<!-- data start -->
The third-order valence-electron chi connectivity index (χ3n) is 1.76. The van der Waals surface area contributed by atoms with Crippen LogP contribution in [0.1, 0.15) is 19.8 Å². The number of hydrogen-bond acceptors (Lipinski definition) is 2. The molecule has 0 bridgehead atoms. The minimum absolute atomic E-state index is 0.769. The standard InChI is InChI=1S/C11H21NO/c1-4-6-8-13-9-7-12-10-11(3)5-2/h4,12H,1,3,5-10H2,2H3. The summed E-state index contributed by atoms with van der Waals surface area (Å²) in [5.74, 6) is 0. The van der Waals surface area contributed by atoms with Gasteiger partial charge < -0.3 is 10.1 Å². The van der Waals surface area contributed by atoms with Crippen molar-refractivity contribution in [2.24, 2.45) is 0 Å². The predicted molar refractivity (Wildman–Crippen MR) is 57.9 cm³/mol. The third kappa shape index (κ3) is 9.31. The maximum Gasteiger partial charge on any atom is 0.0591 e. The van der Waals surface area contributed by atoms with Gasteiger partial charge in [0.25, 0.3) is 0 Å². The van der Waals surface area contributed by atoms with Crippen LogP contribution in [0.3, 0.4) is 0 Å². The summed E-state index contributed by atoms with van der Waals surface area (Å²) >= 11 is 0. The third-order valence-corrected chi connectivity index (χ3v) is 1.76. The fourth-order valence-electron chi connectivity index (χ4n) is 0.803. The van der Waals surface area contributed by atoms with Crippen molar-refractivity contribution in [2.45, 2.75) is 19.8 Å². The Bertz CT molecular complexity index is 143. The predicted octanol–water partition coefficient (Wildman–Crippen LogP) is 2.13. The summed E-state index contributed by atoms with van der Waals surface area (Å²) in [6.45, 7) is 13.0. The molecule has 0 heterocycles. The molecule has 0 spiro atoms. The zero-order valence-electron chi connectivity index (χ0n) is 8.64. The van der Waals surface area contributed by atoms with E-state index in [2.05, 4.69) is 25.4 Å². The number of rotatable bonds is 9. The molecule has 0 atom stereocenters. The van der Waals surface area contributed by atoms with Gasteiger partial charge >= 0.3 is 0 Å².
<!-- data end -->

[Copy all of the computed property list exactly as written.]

The third-order valence-electron chi connectivity index (χ3n) is 1.76. The van der Waals surface area contributed by atoms with Crippen LogP contribution in [0.1, 0.15) is 19.8 Å². The number of hydrogen-bond acceptors (Lipinski definition) is 2. The molecule has 0 bridgehead atoms. The minimum absolute atomic E-state index is 0.769. The standard InChI is InChI=1S/C11H21NO/c1-4-6-8-13-9-7-12-10-11(3)5-2/h4,12H,1,3,5-10H2,2H3. The summed E-state index contributed by atoms with van der Waals surface area (Å²) in [5.74, 6) is 0. The van der Waals surface area contributed by atoms with Gasteiger partial charge < -0.3 is 10.1 Å². The van der Waals surface area contributed by atoms with Crippen molar-refractivity contribution in [2.24, 2.45) is 0 Å². The predicted molar refractivity (Wildman–Crippen MR) is 57.9 cm³/mol. The third kappa shape index (κ3) is 9.31. The maximum Gasteiger partial charge on any atom is 0.0591 e. The van der Waals surface area contributed by atoms with Gasteiger partial charge in [0.25, 0.3) is 0 Å². The van der Waals surface area contributed by atoms with Crippen LogP contribution in [0.3, 0.4) is 0 Å². The summed E-state index contributed by atoms with van der Waals surface area (Å²) >= 11 is 0. The third-order valence-corrected chi connectivity index (χ3v) is 1.76. The fourth-order valence-electron chi connectivity index (χ4n) is 0.803. The van der Waals surface area contributed by atoms with Crippen molar-refractivity contribution in [2.45, 2.75) is 19.8 Å². The Bertz CT molecular complexity index is 143. The predicted octanol–water partition coefficient (Wildman–Crippen LogP) is 2.13. The summed E-state index contributed by atoms with van der Waals surface area (Å²) in [6.45, 7) is 13.0. The molecule has 0 heterocycles. The molecule has 0 spiro atoms. The zero-order valence-electron chi connectivity index (χ0n) is 8.64. The van der Waals surface area contributed by atoms with E-state index in [2.05, 4.69) is 25.4 Å². The number of rotatable bonds is 9. The molecule has 0 atom stereocenters. The van der Waals surface area contributed by atoms with Gasteiger partial charge >= 0.3 is 0 Å².